‘Bullying’ Apple fights couple over pear logo
When Natalie Monson started her food blog 11 years ago, she didn’t expect to end up embroiled in a fight with the world’s most valuable company.
But the US small business owner is now battling Apple for the right to use a pear in the logo on her recipe app.
In a patent filing, Apple said the image was too similar to its own logo and would hurt its brand.
Ms Monson says the tech giant is simply “bullying” and she feels a “moral obligation” to fight back.
More than 43,000 people have already signed the petition she and her husband Russ, owners of the Super Healthy Kids website, created last week to try to pressure the company to back down.
“This is a real world example of a small business being destroyed by a giant monopoly because they don’t have accountability,” Mr Monson told the BBC. “That was so frustrating to us that we thought we had to do something. We can’t just be the next victim on the list.”
Apple did not respond to a request for comment.
‘Similar commercial impression’
In its filing with the US patent office, the firm says the Monsons’ pear logo “consists of a minimalistic fruit design with a right-angled leaf, which readily calls to mind Apple’s famous Apple Logo and creates a similar commercial impression, as shown in the following side-by-side comparison”.
It asks regulators to reject the Monsons’ trademark application, which the couple first filed in 2017 on behalf of their recipe and meal planning app, Prepear.
Ms Monson said the comparison took them by surprise. The shape of the pear and leaf, which they worked on with a designer, was supposed to allude to the letter “P” in the app’s name, she said.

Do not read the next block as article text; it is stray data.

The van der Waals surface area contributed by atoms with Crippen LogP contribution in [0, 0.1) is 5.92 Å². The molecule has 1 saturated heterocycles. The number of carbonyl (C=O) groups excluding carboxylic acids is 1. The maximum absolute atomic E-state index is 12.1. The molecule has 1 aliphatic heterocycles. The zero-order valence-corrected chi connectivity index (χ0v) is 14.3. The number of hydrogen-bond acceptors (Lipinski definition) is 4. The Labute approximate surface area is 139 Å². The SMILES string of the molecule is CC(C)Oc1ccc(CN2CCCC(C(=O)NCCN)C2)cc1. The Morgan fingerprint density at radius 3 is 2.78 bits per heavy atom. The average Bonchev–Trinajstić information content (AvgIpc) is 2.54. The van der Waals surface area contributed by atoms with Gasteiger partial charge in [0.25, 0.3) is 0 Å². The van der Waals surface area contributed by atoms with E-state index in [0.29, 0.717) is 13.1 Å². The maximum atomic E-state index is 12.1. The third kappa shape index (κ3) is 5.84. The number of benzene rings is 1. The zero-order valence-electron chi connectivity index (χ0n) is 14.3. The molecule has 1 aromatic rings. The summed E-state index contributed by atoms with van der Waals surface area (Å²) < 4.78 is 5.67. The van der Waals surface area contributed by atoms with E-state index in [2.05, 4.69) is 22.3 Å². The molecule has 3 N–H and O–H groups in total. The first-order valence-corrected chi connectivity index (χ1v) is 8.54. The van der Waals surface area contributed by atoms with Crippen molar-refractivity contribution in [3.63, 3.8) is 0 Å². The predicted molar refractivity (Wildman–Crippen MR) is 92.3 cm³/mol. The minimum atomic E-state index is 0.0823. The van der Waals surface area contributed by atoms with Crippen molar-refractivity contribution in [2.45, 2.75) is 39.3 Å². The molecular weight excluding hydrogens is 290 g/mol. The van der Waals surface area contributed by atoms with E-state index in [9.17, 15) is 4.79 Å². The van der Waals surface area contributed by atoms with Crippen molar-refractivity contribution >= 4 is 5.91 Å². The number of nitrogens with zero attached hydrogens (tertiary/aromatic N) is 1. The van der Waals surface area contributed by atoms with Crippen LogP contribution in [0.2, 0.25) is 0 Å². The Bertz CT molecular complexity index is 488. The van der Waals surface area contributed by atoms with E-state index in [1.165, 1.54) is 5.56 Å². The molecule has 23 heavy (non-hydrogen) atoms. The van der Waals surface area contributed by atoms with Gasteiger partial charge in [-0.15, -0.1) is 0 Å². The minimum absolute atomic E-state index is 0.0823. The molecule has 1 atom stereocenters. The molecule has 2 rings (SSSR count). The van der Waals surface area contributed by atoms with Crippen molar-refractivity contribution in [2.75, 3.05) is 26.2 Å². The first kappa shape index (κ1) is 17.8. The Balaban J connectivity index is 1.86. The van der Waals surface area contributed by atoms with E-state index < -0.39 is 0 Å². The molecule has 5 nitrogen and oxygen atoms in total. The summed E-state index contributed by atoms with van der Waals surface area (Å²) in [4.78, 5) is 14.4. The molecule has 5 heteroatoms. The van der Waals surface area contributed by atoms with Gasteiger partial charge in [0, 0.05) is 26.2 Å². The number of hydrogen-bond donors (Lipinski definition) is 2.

“We had no intention or any awareness that it was copying any logo at all,” she said. “We thought it was very unique and designed it to be so.”
“First we were very surprised and then I would say our second reaction was definitely scared,” she added. “Like, ‘ok where do we go from here? What does this mean?'”
‘You wonder if it’s a joke’
When the couple starting planning Prepear five years ago, they envisioned the app as a platform where food bloggers could upload recipes, which subscribers could access and meal with with shopping lists and other features.
They now have about 21,000 monthly active users, including 3,000 customers who pay the annual $59 fee, according to Mr Monson, an accountant by training. The app, along with the Super Health Kids site, supports five staff, including the couple.
Mr Monson said he initially thought it was a misunderstanding and the two sides would be able to resolve the dispute amicably. The logo has been approved in other countries, including the UK, without dispute and American patent officials hadn’t found a problem, he noted.
As a final step before approval, the patent office published their application in late 2019 drawing Apple’s objection.
“It just seems so ridiculous on its face,” he said. “You wonder if it’s a joke.”
Last week, as it became clear that it was not, the couple spoke out on social media, drawing attention to other instances of Apple’s trademark objections and noting that concerns about legal costs had prompted them to let go one of their employees.
Their story was picked up by iPhone Canada and has since spread, drawing fresh attention to debates about whether tech giants are abusing their powers.
“We’re honestly overwhelmed by how supportive people have been,” Mr Monson says. “It’s incredible to see how many people share the same frustration that made us decide to take this public.”
Some of the people reaching out have offered legal and design help, so Mr Monson says he has no plans to back down in the fight anytime soon.
“We’re going to take it all the way,” he says.